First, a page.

If we begin to see that these stories might be connected, one immediately interesting connection is that of ‘twelve years’. The woman had had a haemorrhage for twelve years; Jairus’s daughter was twelve years old. A clue, perhaps that there is something to link these two events, even I would suggest as far as the Holy Spirit was concerned on that particular day (not just in the writing of the account).
Back to being in people’s shoes. When I was reading this passage on this particular day when I realised that the two stories were interspersed, I put myself in Jairus’s place. I wondered to myself, where was he while the episode with the woman was taking place?
At the end of the day we can only speculate, but I would suggest that there are several good reasons to believe that he might have been right by Jesus’ side. For one, it seems logical – if it was crowded then for Jairus, who was the one in need, it would have been a priority not to lose Jesus! It might have taken him a while to find Him already, he wouldn’t have wanted to waste any more time. Secondly his need would have kept him close to the one who could save his daughter. Thirdly, it is manifestly evident that when the report came to Jairus, Jesus heard it, probably loud and clear, as He didn’t even seem to need it to be repeated for His hearing, in order to tell Jairus to not be afraid, but to believe. At that moment for certain, Jairus was right next to Jesus.
So it stands to reason that he would have witnessed the entire episode of the woman with the haemorrhage. He might have been anxious to get moving, but of course Jesus knew how to order His priorities aright, and if He was waiting to find out who touched Him, so be it.
The words were still ringing in Jairus’ ears, “…your faith has saved you…” when the bad report came: “Your daughter has died. Why trouble the Teacher any more?” Jesus’ words then, I believe, would have carried much substance: “Only believe.”
Imagine if none of the episode of the woman had taken place. The bad report comes, and Jesus says, “only believe.” How helpful would that be? Perhaps slightly. Vaguely. You would try to believe. But so often we can reach a point where we have a measure of faith but it just isn’t enough, a bit like that guy who said to Jesus, “Lord I believe, but help my unbelief!” So Jesus’ exhortation might sound like a vain attempt to keep going at something that has been lost.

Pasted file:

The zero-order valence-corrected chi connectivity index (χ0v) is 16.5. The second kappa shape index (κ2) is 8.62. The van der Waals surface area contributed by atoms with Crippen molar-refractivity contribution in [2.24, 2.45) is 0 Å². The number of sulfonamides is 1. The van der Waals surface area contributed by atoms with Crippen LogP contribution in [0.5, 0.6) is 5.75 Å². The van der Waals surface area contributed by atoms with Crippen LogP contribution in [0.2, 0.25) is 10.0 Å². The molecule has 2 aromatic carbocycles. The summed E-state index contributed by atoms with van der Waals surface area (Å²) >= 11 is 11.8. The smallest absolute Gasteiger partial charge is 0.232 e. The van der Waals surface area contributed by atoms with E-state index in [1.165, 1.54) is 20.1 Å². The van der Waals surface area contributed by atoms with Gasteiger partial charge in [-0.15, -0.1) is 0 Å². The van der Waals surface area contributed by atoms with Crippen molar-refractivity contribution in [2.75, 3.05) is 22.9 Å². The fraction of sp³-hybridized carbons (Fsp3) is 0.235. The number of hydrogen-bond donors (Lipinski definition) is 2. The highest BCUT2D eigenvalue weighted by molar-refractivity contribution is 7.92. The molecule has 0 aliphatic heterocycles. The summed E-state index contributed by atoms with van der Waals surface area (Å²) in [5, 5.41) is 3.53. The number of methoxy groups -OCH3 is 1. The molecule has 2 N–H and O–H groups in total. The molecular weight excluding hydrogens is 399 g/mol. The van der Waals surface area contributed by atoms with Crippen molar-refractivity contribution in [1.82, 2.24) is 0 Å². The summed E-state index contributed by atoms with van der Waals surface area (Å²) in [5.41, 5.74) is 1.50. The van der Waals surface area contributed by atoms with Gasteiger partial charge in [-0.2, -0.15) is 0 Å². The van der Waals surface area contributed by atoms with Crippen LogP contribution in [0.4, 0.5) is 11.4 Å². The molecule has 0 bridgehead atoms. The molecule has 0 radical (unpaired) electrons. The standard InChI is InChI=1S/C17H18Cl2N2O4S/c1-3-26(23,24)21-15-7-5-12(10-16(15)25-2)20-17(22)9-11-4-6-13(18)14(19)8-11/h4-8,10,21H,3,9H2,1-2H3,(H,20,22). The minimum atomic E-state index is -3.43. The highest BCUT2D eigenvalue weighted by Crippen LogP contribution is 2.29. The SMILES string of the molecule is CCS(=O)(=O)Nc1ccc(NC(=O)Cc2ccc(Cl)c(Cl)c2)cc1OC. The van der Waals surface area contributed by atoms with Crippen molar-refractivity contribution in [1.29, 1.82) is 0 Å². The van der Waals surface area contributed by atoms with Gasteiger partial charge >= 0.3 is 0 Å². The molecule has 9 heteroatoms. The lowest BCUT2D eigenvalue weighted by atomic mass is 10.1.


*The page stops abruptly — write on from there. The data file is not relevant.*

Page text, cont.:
But this was not the case. Jairus had something to found Jesus’ encouragement upon. Only believe…like this woman has just done. It was HER faith that made her well. Jairus was, in the nick of time, built up in his faith and made more sturdy by witnessing first-hand the demonstration of faith in another.
So when the bad report comes, Jesus and Jairus together have a weapon more powerful than the discouragement the enemy seeks to inject. A new measure of faith can come to bolster Jairus. He sees it in Jesus’ eyes – they’re still glinting, keen, and full of hope and encouragement. What God has just done for this woman – who has suffered for twelve years – He can do in like fashion for his twelve-year-old daughter.
I love this! I love this story! It tells me more about Jesus. It tells me about the way the Holy Spirit was able to work in several situations at once, for good. It tells me that God can do it again. It tells me that sometimes, maybe God has put a woman who has been healed of a haemorrhage – or whatever it might be – in my path, and I need to have eyes to see it, and to recognise what God is teaching me, and how I can lay hold of the revelation of the moment.
I believe He wants to provide for each of us in this way. We are all familiar with how discouragement can come from the enemy, to seek to deter us from the path we have set ourselves on with God. What we ought to expect, is that God has put within our armoury – whether a moment before as in this case, or not – the weapons we need to overcome that moment of discouragement. I know that at times in my life when I have encountered challenge, I have looked back over my journal, or have somehow recalled a word or experience from God, which was placed there to feed my faith in the moment of challenge, and to encourage me to rise up and carry on with plan A.
So look out for the things He is doing and saying. As well as keeping yourself fed generally on the good news of the kingdom, something you hear or see might just be that which you need in a coming moment of challenge, to help you overcome. Testimony very often works in this way. It is just worth noting that in particular moments of discouragement, which can be very upsetting and unsettling at times, God is right there with exactly what you need.